I am an Associate Professor in the Department of Meteorology at the University of Reading.  I study atmospheric convection, tropical weather and tropical climate.   I am particularly interested in the interaction between convection and larger-scale fields and the organization of convection, including the vertical structure of temperature and moisture at various spatial scales. A related interest is the non-linear relationship between column water vapour and precipitation and how this relationship relates to distributions of convective clusters and the temporal evolution of convective systems.  I'm also involved in efforts to improve the way current global weather and climate models represent convection and in several Newton Fund projects organized by the Met Office that aim to build capability to underpin services that support weather resilient economic development and social welfare in Southeast Asia (WCSSP Southeast Asia) as well as related current or previous projects in WCSSP India and CSSP Brazil.  In addition, I have recently joined a project that is one of several that seek to improve our understanding of cloud feedbacks and their effect on climate sensitivity.

I was an independent NERC Postdoctoral Research Fellow in NCAS-Climate at the University of Reading Department of Meteorology from May 2012-April 2015, and a Lecturer in the department from May 2015-July 2018.  My fellowship project, titled "The Organization of Tropical Rainfall," sought to identify the processes that lead to convective self-aggregation (spontaneous clustering) in idealized high-resolution model simulations and to explore the extent to which they are important for convective organization in the real world. This has implications for phenomena including the Madden-Julian Oscillation (MJO) and tropical cyclones, which are among my broader research interests.  My work on convective aggregation includes analysis of the vertical structure of clouds in satellite data for different aggregation states and an investigation of processes important for aggregation in simulations of realistic case studies of organized convection.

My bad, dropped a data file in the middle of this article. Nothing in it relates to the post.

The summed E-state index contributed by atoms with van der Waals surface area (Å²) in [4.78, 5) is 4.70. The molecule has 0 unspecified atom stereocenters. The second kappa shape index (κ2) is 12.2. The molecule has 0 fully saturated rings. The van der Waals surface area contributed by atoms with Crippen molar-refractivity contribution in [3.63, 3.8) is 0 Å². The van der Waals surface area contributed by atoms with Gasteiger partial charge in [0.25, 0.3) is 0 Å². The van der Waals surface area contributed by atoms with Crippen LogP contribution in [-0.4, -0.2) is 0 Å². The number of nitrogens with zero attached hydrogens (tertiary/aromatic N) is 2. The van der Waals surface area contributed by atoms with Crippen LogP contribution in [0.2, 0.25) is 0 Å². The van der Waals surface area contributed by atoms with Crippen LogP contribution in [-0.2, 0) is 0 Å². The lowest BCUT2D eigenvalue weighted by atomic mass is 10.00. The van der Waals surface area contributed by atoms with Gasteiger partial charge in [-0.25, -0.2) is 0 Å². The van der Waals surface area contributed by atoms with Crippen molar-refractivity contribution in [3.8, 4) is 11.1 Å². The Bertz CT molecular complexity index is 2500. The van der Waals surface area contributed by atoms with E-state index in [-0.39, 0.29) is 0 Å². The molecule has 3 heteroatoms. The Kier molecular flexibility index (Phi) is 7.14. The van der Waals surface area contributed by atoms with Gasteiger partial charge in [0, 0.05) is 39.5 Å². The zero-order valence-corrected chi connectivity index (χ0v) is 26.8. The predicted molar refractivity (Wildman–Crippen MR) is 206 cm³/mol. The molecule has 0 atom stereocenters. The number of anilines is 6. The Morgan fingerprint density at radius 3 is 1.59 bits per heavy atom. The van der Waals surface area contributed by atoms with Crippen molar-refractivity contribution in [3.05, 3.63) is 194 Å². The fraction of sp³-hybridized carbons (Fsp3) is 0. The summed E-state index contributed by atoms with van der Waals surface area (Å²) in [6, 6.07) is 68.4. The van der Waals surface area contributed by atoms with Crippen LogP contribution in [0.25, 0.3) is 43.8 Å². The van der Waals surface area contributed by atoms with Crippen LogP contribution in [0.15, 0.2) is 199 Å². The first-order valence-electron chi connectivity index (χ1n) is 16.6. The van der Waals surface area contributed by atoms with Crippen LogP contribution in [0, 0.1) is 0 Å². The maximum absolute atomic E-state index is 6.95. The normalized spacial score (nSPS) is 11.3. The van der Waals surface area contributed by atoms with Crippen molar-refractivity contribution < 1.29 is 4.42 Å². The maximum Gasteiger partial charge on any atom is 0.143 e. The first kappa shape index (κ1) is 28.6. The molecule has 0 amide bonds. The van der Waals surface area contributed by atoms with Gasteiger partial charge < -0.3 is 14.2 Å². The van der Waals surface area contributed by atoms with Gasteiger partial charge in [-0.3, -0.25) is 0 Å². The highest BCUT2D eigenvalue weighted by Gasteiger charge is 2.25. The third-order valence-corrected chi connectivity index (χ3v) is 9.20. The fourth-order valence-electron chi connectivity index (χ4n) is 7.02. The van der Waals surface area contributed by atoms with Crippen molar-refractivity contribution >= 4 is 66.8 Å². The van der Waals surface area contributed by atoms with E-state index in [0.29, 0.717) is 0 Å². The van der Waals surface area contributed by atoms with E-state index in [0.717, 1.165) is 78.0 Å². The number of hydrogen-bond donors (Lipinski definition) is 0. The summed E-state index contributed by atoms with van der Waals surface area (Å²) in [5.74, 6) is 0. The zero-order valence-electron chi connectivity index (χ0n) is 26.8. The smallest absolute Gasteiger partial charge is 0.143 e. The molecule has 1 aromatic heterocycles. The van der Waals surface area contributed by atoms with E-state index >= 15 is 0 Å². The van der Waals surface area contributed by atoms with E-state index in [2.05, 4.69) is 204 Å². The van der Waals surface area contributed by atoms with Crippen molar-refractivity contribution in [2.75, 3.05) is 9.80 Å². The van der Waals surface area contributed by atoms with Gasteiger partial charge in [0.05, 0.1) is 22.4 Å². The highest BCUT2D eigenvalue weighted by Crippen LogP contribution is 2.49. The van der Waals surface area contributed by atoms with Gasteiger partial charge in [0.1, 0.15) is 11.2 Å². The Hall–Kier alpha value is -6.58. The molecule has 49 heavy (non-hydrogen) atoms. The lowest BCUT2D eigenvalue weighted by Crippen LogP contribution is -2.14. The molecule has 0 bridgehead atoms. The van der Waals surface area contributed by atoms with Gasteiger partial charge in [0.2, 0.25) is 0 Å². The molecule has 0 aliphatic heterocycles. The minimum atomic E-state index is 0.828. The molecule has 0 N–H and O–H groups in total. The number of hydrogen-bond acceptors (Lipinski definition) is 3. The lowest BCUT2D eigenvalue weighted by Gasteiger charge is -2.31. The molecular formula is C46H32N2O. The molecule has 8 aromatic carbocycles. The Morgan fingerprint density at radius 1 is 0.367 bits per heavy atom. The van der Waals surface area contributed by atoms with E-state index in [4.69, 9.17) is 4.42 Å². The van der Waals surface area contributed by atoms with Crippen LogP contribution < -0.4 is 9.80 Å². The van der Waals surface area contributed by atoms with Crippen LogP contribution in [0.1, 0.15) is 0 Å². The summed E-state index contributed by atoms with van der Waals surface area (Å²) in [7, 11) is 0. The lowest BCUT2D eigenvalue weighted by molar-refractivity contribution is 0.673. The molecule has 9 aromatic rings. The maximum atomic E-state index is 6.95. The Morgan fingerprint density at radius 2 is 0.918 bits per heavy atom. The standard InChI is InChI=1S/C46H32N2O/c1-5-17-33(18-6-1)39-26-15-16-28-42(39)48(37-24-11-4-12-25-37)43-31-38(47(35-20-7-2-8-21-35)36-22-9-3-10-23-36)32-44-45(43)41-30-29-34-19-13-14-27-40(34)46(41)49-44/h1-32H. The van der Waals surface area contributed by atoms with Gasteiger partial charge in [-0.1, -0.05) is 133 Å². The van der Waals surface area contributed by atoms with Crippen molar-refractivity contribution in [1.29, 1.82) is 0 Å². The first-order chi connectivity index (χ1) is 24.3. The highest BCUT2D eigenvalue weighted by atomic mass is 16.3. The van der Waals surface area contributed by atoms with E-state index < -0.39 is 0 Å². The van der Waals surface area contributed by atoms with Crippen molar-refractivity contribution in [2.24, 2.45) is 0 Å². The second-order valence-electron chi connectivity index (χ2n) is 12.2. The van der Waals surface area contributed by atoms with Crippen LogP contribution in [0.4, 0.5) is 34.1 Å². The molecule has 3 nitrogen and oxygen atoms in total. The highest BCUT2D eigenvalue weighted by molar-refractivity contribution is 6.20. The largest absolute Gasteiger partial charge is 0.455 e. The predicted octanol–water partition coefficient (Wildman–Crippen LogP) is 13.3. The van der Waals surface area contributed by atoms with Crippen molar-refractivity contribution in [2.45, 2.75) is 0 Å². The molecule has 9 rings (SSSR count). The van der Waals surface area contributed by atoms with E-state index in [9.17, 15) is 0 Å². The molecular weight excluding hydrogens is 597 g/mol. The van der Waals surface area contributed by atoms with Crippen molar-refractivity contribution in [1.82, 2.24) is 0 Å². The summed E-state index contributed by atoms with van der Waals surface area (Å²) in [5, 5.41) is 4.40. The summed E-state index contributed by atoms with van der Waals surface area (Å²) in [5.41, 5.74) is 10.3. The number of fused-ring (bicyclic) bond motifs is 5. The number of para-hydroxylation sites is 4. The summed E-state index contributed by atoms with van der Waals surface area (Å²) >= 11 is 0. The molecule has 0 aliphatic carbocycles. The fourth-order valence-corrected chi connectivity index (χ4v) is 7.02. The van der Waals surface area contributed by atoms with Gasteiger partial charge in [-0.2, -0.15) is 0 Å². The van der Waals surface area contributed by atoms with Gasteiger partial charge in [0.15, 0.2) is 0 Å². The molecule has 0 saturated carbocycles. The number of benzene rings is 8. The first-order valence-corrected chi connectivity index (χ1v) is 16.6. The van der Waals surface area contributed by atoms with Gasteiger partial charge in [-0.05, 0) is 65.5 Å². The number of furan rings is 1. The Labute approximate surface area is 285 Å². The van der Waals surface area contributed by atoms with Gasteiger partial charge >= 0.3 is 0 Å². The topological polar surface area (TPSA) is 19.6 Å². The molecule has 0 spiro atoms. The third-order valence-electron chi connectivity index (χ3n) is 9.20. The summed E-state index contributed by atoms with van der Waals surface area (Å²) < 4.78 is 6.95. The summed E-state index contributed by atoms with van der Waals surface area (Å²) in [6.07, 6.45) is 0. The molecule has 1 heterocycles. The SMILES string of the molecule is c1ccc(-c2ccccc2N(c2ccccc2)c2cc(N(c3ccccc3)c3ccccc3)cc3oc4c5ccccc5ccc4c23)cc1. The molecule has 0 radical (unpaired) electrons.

I was a postdoc at the University of Reading Department of Meteorology from July 2008-May 2012, working with Steve Woolnough on the Cascade project, a part of NCAS-Climate. Cascade aimed to better understand the organization of tropical convection at many scales using the UK Met Office Unified Model (UM) at resolutions as high as 1.5 km and domains spanning several thousand km across. The main focus of my work has been to study the differences between explicit and parameterized convection for simulations of the same case studies.

I did my Ph.D. work with David Neelin at the Department of Atmos. and Oc. Sci. at UCLA. My Ph.D. dissertation sought to determine how many vertical degrees of freedom are necessary to characterize temperature and moisture in the tropical atmosphere, especially on General Circulation Model (GCM) gridbox space and time scales and larger.  Assumptions of simple vertical structure made by the quasi-equilibrium tropical circulation model (QTCM) were tested in various observational sources.  A broader motivation was to better understand climate variability and change, both in observations and in GCM simulations.

My  publications can be found at: Publications.

My Ph.D. Dissertation is posted at: Dissertation